Definition of Mindo

Mark Pottenger


Mindo (noun)

1. A textual error produced by a mental error.

2. A mental error.

The word was formed by analogy and due to a shared vowel sound from typo (typographical error).

I used this word for over a decade before I finally decided to post a definition and clarifying discussion on a message board (which is now gone due to a site change).

This is my earliest description I could find, from a post on 31 Oct 2000 to a Regency email list:

Another class of error, which I call a mindo through parallelism with a typo, is a mental error. Spoonerisms and Malapropisms are both kinds of mindos. Mindos that affect manuscripts include spelling errors, grammar errors, historical errors, and any other error of fact or usage that the author believes to be correct. The nature of this whole class of errors makes them likely to be missed no matter how many times an author reads a manuscript.

For sense 1, the severity of the error depends on the effect on the text. Word substitution errors are among the most common mindos that reach publication. Many word substitutions, spelling errors and grammatical errors have minor impact because skimmers may not even notice them and gestalt-readers mentally correct them while reading because the intended word, spelling or usage is fairly obvious. Some word substitutions where the intended word isn't obvious and some grammatical errors create problems when the substituted word or grammatical error changes the meaning.

When a substituted word is only a letter or letter-pair different from the intended word, one can't say for certain whether the error was a typo or a mindo.

Observed examples that could be typos or mindos:

Abjure / Adjure

Access / Assess

Acetic / Ascetic

Adit / Audit

Adjoin / Adjourn

Adverse / Averse

Affect / Effect

Allowed / Aloud

Allude / Elude

Altar / Alter

Loath / Loathe

Palatable / Palpable

Shudders / Shutters

Tinkling / Twinkling

Vaulted / Vaunted

Yoke / Yokel

Observed examples that I think are clearly mindos:

Admirably / Admiringly

After / Before

Again / Ago

Algorithm / Logarithm

Allusions / Delusions

Alpha / Beta

Ancestors / Descendants

Anecdote / Antidote

Antagonist / Protagonist

Aspersion / Dispersion

Cache / Cash

Collaborate / Corroborate

Dentition / Detention

Ministrations / Ruminations

Paramount / Tantamount

Peanuts / Peasants

Questionably / Questioningly

Sextant / Sexton

Unexpected / Unsuspecting

Sense 1 errors are produced by sense 2 errors.

For sense 2, there are variations in both duration and severity.

Acute or transient or momentary mindos are brief. The thinker / speaker / writer knows the correct word or proper grammatical usage but fails to use it in a particular instance.

Intermittent mindos come and go. The thinker / speaker / writer learned something poorly or unclearly and sometimes gets it right and sometimes gets it wrong. I suspect that lay/lie errors (far and away the most common errors I saw in a decade of tracking errors seen in published books) are intermittent mindos for many English-speakers. (I have seen books with lay and lie used correctly and incorrectly in both directions. It is faintly possible that errors in one direction came from a writer and errors in the other direction came from a copy-editor, but more likely that the writer simply couldn't remember proper usage.)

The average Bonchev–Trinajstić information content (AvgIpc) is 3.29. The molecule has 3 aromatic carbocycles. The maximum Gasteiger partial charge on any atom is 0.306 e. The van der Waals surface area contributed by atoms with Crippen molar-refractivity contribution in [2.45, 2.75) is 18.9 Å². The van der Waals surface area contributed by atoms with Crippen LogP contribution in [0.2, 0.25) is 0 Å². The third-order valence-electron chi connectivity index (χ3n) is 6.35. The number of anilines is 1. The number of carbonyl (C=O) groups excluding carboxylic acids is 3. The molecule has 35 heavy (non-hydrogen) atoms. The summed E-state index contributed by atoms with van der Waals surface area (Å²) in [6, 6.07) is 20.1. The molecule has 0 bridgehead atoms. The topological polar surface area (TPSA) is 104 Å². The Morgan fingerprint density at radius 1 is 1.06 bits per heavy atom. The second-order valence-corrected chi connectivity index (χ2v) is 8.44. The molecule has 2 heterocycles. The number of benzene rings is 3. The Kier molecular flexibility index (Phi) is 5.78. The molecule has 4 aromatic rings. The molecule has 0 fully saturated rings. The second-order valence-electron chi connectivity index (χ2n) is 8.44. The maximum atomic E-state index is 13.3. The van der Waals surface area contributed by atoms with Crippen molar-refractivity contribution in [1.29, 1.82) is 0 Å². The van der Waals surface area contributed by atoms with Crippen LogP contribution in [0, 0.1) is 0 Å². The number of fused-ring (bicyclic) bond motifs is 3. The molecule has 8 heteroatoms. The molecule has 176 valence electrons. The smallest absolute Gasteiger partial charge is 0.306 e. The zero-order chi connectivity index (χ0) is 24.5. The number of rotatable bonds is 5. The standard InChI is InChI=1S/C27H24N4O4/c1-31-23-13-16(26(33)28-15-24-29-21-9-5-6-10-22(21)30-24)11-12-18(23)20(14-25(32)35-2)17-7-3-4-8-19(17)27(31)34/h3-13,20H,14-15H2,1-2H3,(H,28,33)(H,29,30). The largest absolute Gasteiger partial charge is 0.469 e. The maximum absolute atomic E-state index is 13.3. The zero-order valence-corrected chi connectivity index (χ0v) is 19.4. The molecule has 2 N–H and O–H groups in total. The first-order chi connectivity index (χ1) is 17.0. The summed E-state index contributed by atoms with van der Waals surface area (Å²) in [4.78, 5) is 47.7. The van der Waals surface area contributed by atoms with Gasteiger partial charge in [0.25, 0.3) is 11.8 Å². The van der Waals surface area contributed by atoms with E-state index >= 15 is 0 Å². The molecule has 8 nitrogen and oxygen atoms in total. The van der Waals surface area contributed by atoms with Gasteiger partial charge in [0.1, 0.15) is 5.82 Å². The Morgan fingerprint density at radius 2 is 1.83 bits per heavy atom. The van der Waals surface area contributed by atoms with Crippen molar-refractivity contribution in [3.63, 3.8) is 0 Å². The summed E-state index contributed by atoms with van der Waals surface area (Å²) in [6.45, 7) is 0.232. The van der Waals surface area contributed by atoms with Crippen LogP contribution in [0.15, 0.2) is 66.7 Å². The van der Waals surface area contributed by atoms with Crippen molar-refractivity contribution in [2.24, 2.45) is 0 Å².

Chronic mindos are false beliefs: things we know that aren't so. The thinker / speaker / writer simply got a fact or usage wrong. Chronic mindos produce text errors that the writers can NEVER correct because they don't think they are errors--these are errors that must be caught by editors and beta readers.

Bad guesses and ignorance might be classified as chronic mindos. In text, these show up when a writer has no specific knowledge about something yet writes whatever they assume or think they know. Examples include details of plant and animal life cycles, native locations or dates of introduction of plants and animals, modern language in historical fiction set before the words were coined, local geography, etc.

Trivial mindos don't matter a lot. Most (but not all) sense 1 mindos have trivial real-world impact.

Serious mindos can have real-world impact on people's lives.

Dangerous mindos can actually endanger people's lives.

Fear of vaccines is an example of a dangerous mindo. There has been an increased failure since the 1990s to use available vaccines due to widespread misinformation and failure to understand modern science. A major source of misinformation was a since-discredited scientific paper years ago that questioned the safety of a vaccine (it turned out that the author of the paper had a competing product). Failing to get a flu shot contributes to many deaths from severe influenza every year. Parents preventing their children from getting many standard vaccinations endangers those children and endangers everyone through the reduction of "herd immunity" (the protection of all people from epidemics and pandemics by having a high enough percentage of the population immune due to vaccination).

Global warming denial is another example of a dangerous mindo. I went into great detail on this years ago.

In politics: is a lie a mindo? When politicians take totally inconsistent positions on an issue at different times, have they honestly forgotten what they've said or are they cynically expecting voters to forget? The GOP has treated limited government and privatization as nearly sacred ideas, despite much evidence of the falsity of their claimed virtues. Is clinging to political and economic ideas that endanger the country a mindo or should stronger words be used?

Copyright © 2013 Mark Pottenger

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